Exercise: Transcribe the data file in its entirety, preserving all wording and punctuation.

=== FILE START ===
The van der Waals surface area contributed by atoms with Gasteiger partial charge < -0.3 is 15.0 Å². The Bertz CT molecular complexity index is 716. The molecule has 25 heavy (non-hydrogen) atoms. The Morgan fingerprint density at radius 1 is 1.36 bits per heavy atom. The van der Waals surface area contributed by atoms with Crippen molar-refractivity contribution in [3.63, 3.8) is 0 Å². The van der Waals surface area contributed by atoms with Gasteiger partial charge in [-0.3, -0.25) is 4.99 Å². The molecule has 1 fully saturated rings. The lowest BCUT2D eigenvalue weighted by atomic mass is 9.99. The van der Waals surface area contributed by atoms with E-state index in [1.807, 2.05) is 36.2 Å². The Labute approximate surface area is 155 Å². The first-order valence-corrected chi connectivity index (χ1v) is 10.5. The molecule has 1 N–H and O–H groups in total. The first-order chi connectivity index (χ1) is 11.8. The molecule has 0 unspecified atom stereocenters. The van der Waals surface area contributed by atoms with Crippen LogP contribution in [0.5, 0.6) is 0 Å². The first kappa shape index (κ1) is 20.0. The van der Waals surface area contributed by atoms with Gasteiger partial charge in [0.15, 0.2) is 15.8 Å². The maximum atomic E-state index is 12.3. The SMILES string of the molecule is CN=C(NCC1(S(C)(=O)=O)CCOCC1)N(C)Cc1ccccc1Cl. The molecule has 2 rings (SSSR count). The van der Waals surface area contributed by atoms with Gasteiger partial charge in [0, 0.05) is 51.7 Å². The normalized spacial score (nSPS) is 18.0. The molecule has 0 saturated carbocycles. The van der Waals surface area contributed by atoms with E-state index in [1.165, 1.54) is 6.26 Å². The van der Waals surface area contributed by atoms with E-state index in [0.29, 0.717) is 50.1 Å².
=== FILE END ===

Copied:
The van der Waals surface area contributed by atoms with Gasteiger partial charge < -0.3 is 15.0 Å². The Bertz CT molecular complexity index is 716. The molecule has 25 heavy (non-hydrogen) atoms. The Morgan fingerprint density at radius 1 is 1.36 bits per heavy atom. The van der Waals surface area contributed by atoms with Crippen molar-refractivity contribution in [3.63, 3.8) is 0 Å². The van der Waals surface area contributed by atoms with Gasteiger partial charge in [-0.3, -0.25) is 4.99 Å². The molecule has 1 fully saturated rings. The lowest BCUT2D eigenvalue weighted by atomic mass is 9.99. The van der Waals surface area contributed by atoms with E-state index in [1.807, 2.05) is 36.2 Å². The Labute approximate surface area is 155 Å². The first-order valence-corrected chi connectivity index (χ1v) is 10.5. The molecule has 1 N–H and O–H groups in total. The first-order chi connectivity index (χ1) is 11.8. The molecule has 0 unspecified atom stereocenters. The van der Waals surface area contributed by atoms with Crippen LogP contribution in [0.5, 0.6) is 0 Å². The first kappa shape index (κ1) is 20.0. The van der Waals surface area contributed by atoms with Gasteiger partial charge in [0.15, 0.2) is 15.8 Å². The maximum atomic E-state index is 12.3. The SMILES string of the molecule is CN=C(NCC1(S(C)(=O)=O)CCOCC1)N(C)Cc1ccccc1Cl. The molecule has 2 rings (SSSR count). The van der Waals surface area contributed by atoms with Gasteiger partial charge in [0, 0.05) is 51.7 Å². The normalized spacial score (nSPS) is 18.0. The molecule has 0 saturated carbocycles. The van der Waals surface area contributed by atoms with E-state index in [1.165, 1.54) is 6.26 Å². The van der Waals surface area contributed by atoms with E-state index in [0.29, 0.717) is 50.1 Å².